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How do ethnicity and deprivation impact on life expectancy at birth in people with serious mental illness? Observational study in the UK

Research output: Contribution to journalArticle

Original languageEnglish
JournalPsychological Medicine
DOIs
Publication statusAccepted/In press - 1 Jan 2020

King's Authors

Abstract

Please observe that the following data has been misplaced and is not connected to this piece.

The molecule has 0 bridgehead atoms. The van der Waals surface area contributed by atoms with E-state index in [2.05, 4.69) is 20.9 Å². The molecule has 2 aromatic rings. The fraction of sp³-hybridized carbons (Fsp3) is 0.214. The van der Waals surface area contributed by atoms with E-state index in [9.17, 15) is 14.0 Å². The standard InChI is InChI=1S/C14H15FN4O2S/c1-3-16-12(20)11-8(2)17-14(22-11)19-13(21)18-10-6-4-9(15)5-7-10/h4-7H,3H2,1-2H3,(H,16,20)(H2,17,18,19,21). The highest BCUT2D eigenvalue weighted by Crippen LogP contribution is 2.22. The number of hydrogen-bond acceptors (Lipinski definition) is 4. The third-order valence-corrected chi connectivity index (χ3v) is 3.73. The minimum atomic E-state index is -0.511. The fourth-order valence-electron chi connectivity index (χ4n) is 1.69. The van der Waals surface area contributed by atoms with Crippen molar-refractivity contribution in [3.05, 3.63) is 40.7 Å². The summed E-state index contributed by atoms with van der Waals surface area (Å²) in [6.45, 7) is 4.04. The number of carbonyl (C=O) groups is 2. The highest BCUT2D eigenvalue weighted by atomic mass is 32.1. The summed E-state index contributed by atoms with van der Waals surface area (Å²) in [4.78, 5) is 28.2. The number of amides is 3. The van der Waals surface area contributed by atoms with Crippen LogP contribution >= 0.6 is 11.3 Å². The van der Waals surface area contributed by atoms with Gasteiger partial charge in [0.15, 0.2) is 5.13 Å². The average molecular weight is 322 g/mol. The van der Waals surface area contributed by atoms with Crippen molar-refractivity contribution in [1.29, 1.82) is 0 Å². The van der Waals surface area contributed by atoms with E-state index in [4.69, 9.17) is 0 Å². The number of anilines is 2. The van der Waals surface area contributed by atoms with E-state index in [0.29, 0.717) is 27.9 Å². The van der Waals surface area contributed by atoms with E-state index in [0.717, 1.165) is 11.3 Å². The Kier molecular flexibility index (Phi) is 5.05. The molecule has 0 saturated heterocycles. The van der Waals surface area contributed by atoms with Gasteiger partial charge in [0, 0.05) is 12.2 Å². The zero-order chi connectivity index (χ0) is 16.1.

BackgroundAcross international contexts, people with serious mental illnesses (SMI) experience marked reductions in life expectancy at birth. The intersection of ethnicity and social deprivation on life expectancy in SMI is unclear. The aim of this study was to assess the impact of ethnicity and area-level deprivation on life expectancy at birth in SMI, defined as schizophrenia-spectrum disorders, bipolar disorders and depression, using data from London, UK.MethodsAbridged life tables to calculate life expectancy at birth, in a cohort with clinician-ascribed ICD-10 schizophrenia-spectrum disorders, bipolar disorders or depression, managed in secondary mental healthcare. Life expectancy in the study population with SMI was compared with life expectancy in the general population and with those residing in the most deprived areas in England.ResultsIrrespective of ethnicity, people with SMI experienced marked reductions in life expectancy at birth compared with the general population; from 14.5 years loss in men with schizophrenia-spectrum and bipolar disorders, to 13.2 years in women. Similar reductions were noted for people with depression. Across all diagnoses, life expectancy at birth in people with SMI was lower than the general population residing in the most deprived areas in England.ConclusionsIrrespective of ethnicity, reductions in life expectancy at birth among people with SMI are worse than the general population residing in the most deprived areas in England. This trend in people with SMI is similar to groups who experience extreme social exclusion and marginalisation. Evidence-based interventions to tackle this mortality gap need to take this into account.

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